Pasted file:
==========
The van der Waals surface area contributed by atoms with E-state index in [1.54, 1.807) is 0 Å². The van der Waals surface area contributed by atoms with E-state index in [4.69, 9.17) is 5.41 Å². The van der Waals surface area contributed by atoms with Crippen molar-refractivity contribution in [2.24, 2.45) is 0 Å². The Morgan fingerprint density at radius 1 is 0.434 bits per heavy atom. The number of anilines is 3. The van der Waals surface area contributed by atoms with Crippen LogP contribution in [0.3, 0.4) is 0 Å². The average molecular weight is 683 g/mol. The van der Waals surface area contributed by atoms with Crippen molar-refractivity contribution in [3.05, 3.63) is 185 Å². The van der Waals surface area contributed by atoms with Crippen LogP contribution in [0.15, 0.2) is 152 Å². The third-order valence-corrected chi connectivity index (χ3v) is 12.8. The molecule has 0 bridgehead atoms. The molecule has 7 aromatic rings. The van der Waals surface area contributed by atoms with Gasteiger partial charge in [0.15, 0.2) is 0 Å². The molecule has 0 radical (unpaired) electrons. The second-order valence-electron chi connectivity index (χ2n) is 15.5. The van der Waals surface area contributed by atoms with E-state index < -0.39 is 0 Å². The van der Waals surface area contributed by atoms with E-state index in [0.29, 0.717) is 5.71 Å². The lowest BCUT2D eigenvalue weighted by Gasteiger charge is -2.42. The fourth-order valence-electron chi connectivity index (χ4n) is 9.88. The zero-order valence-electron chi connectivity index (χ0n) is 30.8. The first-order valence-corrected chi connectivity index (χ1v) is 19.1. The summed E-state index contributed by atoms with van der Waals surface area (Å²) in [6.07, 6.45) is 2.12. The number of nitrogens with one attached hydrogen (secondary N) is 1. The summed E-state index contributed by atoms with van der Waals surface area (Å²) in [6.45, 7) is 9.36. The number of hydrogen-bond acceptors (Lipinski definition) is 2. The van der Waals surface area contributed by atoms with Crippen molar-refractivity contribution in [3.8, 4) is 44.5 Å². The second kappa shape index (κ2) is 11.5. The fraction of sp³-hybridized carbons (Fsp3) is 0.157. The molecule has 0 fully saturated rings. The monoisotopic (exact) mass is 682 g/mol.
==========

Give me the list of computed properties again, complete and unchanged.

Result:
The van der Waals surface area contributed by atoms with E-state index in [1.54, 1.807) is 0 Å². The van der Waals surface area contributed by atoms with E-state index in [4.69, 9.17) is 5.41 Å². The van der Waals surface area contributed by atoms with Crippen molar-refractivity contribution in [2.24, 2.45) is 0 Å². The Morgan fingerprint density at radius 1 is 0.434 bits per heavy atom. The number of anilines is 3. The van der Waals surface area contributed by atoms with Crippen LogP contribution in [0.3, 0.4) is 0 Å². The average molecular weight is 683 g/mol. The van der Waals surface area contributed by atoms with Crippen molar-refractivity contribution in [3.05, 3.63) is 185 Å². The van der Waals surface area contributed by atoms with Crippen LogP contribution in [0.15, 0.2) is 152 Å². The third-order valence-corrected chi connectivity index (χ3v) is 12.8. The molecule has 0 bridgehead atoms. The molecule has 7 aromatic rings. The van der Waals surface area contributed by atoms with Gasteiger partial charge in [0.15, 0.2) is 0 Å². The molecule has 0 radical (unpaired) electrons. The second-order valence-electron chi connectivity index (χ2n) is 15.5. The van der Waals surface area contributed by atoms with E-state index < -0.39 is 0 Å². The van der Waals surface area contributed by atoms with E-state index in [0.29, 0.717) is 5.71 Å². The lowest BCUT2D eigenvalue weighted by Gasteiger charge is -2.42. The fourth-order valence-electron chi connectivity index (χ4n) is 9.88. The zero-order valence-electron chi connectivity index (χ0n) is 30.8. The first-order valence-corrected chi connectivity index (χ1v) is 19.1. The summed E-state index contributed by atoms with van der Waals surface area (Å²) in [6.07, 6.45) is 2.12. The number of nitrogens with one attached hydrogen (secondary N) is 1. The summed E-state index contributed by atoms with van der Waals surface area (Å²) in [6.45, 7) is 9.36. The number of hydrogen-bond acceptors (Lipinski definition) is 2. The van der Waals surface area contributed by atoms with Crippen molar-refractivity contribution in [3.8, 4) is 44.5 Å². The second kappa shape index (κ2) is 11.5. The fraction of sp³-hybridized carbons (Fsp3) is 0.157. The molecule has 0 fully saturated rings. The monoisotopic (exact) mass is 682 g/mol.